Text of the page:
HomeBankingHow To Raise Your Credit Limit Without a Hard Inquiry

How To Raise Your Credit Limit Without a Hard Inquiry

Want to raise your credit limit without hurting your credit score? Here's a super easy guide that I was able to use. I got approved quickly and easily, and now my credit score has actually improved as a result!About 5 months into my first credit card experience, I decided that it was time for a credit line increase. No, I wasn’t racking up debt and no, I didn’t have any large expenses that made the credit increase necessary. I wanted an increase because when you have $1,000 each month, it’s easy to have over a $2,000 balance right before the bill is due. With a credit limit of $5,000, that equals a 40% utilization rate, something I’d definitely prefer to stay below. Add in the fact that Bank of America mysteriously skipped a billing cycle and that rate jumps to around 60%.

Sure, it’s not always that high and only if my accounts are checked on those days would it be marked that high, but I’d like to avoid the worry altogether and assure myself that my credit rating is as good as can be. It’s not imperative now, but it’s always good to keep a good credit score.

We know that hard inquiries negatively affect your credit score, so I decided that while I wanted to increase my credit line, I wouldn’t do it if it meant a hard inquiry.

Also, I have great news. Bank of America has one redeeming quality: it makes increasing your credit line very easy.

After logging into my account, I clicked on the “Request a credit line increase” button, filled out the form, and requested another $2,500 in credit.

The next day, I received a call to verify my job, income, and reason for requesting an increase (I have heard that saying that you’ll be making some large purchases works well).

I was approved immediately with only a soft inquiry and suddenly my utilization rate dropped. That same 40% utilization rate suddenly turned into less than 27% on the worst days, something I can definitely accept.

It’s only a small part of my credit score, but every bit helps and good habits now will help when we need it.



  1. I didn’t realize there was a difference between a soft inquiry and a hard inquiry — good to know!

  2. That’s a great tip! It’s important to keep that utilization rate down, and if that means asking for a credit line increase, I’m all for it. It’s also good to know that B of A pulls it as a soft inquiry, makes me wonder if other banks do something similar.

  3. Curious, did you verify an positive impact to your credit score?

    I only ask because when I last pulled by credit report Fico gave me access to a credit simulator. I found when I reflected more than 10% debt utilization my score dropped, when I reflected 0% utilization my score dropped, when I had 2-5% utilization my score was highest… go figure?

    Just wondering how much of a difference 27% vs. 40% made?

    • @LeanLifeCoach, I didn’t get to use a simulator, but the truth is that 27% and 40% aren’t my only options. On average, it would be 20% vs 30%. At different points in the month, it is different, but I was taking the general rule of lower is better.

      I’m trying not to micro-manage it because I don’t need the credit now, but I imagine in the future having a higher credit limit will help. If I can raise the limit a few thousand dollars every 6-8 months, I should be better off in the long run.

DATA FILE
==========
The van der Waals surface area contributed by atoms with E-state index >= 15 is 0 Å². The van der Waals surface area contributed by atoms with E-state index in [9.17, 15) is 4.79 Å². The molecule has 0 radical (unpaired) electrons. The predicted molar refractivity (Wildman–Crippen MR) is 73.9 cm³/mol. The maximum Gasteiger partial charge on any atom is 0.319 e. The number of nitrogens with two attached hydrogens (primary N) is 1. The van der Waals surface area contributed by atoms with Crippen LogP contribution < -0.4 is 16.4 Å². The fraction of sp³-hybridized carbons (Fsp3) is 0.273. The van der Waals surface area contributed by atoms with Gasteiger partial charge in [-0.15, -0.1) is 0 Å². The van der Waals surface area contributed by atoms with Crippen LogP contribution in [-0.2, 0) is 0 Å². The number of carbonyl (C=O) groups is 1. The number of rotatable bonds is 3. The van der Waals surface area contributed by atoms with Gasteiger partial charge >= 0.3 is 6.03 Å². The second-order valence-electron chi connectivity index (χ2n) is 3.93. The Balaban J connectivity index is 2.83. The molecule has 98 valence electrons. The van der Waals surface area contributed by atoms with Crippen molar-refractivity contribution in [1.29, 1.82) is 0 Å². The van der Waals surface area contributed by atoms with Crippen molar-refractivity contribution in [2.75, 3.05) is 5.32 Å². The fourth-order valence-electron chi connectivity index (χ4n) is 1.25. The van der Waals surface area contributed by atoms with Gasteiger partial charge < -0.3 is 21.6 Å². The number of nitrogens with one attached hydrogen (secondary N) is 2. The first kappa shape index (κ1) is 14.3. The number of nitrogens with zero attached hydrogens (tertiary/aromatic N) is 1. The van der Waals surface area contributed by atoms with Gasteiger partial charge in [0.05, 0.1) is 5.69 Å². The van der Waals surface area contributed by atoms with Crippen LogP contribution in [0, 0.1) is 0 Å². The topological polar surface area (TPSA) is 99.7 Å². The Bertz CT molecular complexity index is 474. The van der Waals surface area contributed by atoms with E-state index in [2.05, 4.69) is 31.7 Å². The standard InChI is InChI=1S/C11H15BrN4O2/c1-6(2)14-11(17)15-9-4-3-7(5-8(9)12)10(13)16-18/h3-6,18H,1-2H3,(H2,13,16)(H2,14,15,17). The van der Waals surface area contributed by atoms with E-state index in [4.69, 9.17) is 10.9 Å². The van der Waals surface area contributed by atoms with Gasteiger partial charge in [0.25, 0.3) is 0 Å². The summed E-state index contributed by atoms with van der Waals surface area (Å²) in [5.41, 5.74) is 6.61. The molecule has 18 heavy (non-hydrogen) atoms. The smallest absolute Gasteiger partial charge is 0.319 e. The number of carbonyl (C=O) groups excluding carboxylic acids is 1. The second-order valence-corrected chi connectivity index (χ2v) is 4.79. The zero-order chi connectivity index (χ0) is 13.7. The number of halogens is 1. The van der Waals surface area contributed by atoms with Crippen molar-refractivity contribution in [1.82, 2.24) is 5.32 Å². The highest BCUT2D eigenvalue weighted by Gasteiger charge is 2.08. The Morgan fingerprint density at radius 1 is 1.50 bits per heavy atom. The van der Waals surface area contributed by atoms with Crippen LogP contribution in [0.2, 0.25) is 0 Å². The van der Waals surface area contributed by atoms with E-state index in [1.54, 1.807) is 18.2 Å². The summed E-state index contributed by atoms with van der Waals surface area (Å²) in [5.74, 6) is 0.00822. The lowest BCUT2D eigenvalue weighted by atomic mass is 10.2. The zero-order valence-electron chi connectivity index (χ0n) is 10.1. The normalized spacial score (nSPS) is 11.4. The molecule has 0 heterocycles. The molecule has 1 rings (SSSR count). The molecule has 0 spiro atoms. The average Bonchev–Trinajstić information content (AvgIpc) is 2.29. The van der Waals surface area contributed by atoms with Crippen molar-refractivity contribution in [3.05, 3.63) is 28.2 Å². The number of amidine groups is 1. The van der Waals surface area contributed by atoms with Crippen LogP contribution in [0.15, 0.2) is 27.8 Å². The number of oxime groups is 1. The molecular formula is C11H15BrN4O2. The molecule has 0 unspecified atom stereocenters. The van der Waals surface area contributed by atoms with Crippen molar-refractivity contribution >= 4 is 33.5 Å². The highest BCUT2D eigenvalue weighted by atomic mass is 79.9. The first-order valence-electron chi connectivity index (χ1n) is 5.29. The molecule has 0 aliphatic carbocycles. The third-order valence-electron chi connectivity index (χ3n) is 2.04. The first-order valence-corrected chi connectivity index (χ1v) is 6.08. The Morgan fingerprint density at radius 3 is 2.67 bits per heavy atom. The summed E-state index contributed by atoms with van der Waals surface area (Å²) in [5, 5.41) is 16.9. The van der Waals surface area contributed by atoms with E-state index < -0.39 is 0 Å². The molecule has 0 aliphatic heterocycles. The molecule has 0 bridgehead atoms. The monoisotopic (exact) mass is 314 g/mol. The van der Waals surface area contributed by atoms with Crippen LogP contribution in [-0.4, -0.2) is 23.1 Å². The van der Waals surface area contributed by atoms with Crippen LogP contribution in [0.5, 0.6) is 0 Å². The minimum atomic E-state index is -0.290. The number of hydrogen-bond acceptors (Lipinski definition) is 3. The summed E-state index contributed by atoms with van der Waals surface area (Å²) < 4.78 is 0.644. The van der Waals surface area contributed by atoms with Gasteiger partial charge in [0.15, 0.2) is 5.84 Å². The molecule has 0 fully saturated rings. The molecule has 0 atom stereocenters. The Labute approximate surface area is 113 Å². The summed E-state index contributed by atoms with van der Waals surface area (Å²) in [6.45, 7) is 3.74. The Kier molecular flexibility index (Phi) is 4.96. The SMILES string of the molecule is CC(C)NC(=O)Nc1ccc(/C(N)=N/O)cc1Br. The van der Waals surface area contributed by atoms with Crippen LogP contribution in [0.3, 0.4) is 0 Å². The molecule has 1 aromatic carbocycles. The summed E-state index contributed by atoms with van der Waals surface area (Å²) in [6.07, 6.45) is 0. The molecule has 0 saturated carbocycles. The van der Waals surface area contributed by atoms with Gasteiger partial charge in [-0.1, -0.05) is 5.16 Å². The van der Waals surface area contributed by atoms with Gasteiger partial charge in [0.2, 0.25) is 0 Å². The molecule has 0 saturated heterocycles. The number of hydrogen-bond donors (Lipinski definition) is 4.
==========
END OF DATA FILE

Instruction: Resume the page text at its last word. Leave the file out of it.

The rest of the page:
I guess we’ll never know exactly how FICO works..

  4. Just be careful – this trick works when you are a newish customer, mainly because lender experience shows that if you raise the credit limits of new customers, they tend to be very grateful, do it again, and gradually the debt creeps up (though initially the customer never utilizes more than 60%).

    It’s only later, when you have a lot of debt, that you start struggling – and then find the same helpful lenders turn mean.

    I’ve come to the conclusion that the best advice to give to people starting out is to simply not accrue the debt in the first place. Don’t fixate so much on credit scores and look at the big picture – how much the debt is costing. If you are paying interest on the debt, you have too much debt. Just a bit of advice from someone who has been around the block a bit.

  5. A single hard inquiry doesn’t necessarily have an impact on your credit score. It’s a group of hard inquiries in a short period of time that causes the drop.

    • @Sean @ Financial Scams,
      You are correct if by “group” you mean 3 hard inquiries, and by “short period” you mean 2 years. It is very easy to lose track of inquiries because they are pulled for almost everything now-a-day. Cell phone companies pull them, electric companies, landlords, employers, banks(when you get a new line of credit, or increase your line) and so-on. You have to be very careful to not overdo it.

  6. I know I have made more inquiries than that over 2 years and my credit doesn’t seem to be adversely affected, but I do know I have a high credit rating.

  7. We need to be careful with the banks and how we have the ability to increase our credit limit, soft inquiry or not. This is one out of a thousand tricks they use to fool us into using our credit cards more and more. Working in the debt settlement industry, it is a common hardship for me to see a client who had this same particular situation and months later, they found themselves under water and struggling with their monthly payments.

  8. Once a bank has established a credit relationship with a consumer the bank can access your report without logging a hard inquiry.

    Hard inquiries are used for new account relationships. If you wanted to increase your line by opening a new credit card with the same bank, that would have been a hard inquiry.

    Most banks routinely review all accounts to proactively change credit limits. Soft inquiries are logged.

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